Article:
STOMP it anytime, anywhere.
Download the new STOMP app today.
The Straits Times
Wednesday, Nov 9, 2016
A sales account manager who took part in a racing competition with another motorist without a police permit was jailed for two weeks, fined $1,500 and banned from driving for a year on Wednesday (Nov 9).
Malaysian Sugath Lum Wai Yuen, 30, admitted to racing with Jandej Goh, then 19, along Seletar Link at about 1.25am on July 26, 2015. The Singapore permanent resident was behind the wheel of a white Audi S4 and Goh was driving his mother's black Mercedes C2000 saloon.
Goh, now 21, is now serving 12 months' supervised probation after he admitted to the offence. He undertook not to drive for 12 months.
The court heard that at 1.23am that day, some unknown persons flagged down Goh's car. An unknown passer-by asked if he wanted to "race with [their] S4'' .
After a brief conversation, Goh agreed to a "friendly match''.
Lum positioned his car on the centre lane of the three-lane Seletar Link while Goh's car was on the left lane.
After Goh sounded his horn three times to signal the start of the race, both vehicles took off, accelerating to speeds of about 175kmh. They stopped side by side to speak to each other when they reached the red light junction.
Two traffic policemen stopped the duo for checks.
The distance covered by both Lum and Goh was about 1.5km. The whole incident was captured on footage by Goh's in-vehicle camera.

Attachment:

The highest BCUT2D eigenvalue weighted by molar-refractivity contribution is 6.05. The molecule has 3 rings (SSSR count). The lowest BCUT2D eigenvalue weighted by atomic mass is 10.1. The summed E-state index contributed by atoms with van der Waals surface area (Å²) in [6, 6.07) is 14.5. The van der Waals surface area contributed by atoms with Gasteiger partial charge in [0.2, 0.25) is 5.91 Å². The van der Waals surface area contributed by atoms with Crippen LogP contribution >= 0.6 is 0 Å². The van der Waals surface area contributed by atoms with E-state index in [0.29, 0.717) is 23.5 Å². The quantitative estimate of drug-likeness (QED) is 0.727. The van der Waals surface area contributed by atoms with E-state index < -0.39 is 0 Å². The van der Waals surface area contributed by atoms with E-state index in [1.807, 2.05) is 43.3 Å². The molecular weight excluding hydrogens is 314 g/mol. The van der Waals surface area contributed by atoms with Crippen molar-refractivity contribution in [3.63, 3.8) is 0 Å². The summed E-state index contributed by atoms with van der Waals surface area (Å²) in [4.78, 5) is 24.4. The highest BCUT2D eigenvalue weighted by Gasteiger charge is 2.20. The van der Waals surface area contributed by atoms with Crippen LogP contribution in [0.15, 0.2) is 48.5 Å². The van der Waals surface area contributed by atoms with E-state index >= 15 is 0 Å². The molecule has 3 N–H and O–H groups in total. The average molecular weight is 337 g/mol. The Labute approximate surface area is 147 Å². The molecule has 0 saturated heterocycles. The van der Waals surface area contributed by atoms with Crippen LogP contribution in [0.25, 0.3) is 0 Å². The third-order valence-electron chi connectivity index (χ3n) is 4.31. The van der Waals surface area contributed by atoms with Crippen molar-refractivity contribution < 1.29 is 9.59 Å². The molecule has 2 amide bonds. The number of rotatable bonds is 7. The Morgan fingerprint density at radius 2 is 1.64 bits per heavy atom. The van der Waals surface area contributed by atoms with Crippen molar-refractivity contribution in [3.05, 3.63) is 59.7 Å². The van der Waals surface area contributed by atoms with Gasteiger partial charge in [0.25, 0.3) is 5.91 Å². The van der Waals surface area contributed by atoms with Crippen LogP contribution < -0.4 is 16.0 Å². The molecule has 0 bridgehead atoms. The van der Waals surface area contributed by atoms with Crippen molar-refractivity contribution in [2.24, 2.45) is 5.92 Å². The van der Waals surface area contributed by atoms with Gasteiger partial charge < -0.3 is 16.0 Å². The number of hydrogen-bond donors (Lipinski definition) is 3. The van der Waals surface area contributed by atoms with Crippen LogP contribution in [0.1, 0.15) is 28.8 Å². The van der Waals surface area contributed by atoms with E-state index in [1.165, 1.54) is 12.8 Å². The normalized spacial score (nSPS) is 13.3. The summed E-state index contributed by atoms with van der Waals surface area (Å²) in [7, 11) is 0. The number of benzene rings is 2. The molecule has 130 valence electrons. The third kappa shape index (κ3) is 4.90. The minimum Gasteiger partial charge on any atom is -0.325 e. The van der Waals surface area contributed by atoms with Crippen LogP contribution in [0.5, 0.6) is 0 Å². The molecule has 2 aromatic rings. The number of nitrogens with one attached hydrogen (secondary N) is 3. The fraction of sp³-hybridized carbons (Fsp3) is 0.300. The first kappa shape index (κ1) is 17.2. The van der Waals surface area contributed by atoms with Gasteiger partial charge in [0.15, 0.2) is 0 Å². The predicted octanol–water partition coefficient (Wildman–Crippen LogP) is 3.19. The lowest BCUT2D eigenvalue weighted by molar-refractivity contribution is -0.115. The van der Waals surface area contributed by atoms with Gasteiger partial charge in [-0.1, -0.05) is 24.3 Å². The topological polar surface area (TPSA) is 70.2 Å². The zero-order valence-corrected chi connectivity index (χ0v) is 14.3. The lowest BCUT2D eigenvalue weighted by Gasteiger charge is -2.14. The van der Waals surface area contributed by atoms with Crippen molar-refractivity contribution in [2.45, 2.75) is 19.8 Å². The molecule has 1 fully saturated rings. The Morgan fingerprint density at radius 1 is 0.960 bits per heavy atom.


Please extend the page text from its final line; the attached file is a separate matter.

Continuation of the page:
Lum's lawyer Sunil Sudheesan said Lum had gone to the incident location to collect certain documents from a co-worker. Before that, he did not know that there were racing competitions taking place, and neither did he intend to take part in any race at the time.
Mr Sunil said Lum overheard an unknown person ask Goh if Goh wanted to race with the unknown person, who subsequently changed his mind and suggested that Goh race with the S4.
He said Lum was very sorry for what he had done, adding that it was a "momentary error'' and would not be repeated.
District Judge Kamala Ponnampalam agreed with Deputy Public Prosecutor Selene Yap that a clear and strong signal must be sent to the public to deter others from racing on public roads.
In passing sentence, she took into account the nature of the offence, the difficulty in detecting such offences and the speed at which those races were conducted. In particular, she noted that Lum's car was "several car lengths ahead'' of Goh, and the latter was already travelling at about 175kmh. She said it was fortuitous that nothing happened as the reaction time would be severely reduced, given the danger that such races pose on the roads.
The maximum penalty is six months' jail and a $2,000 fine.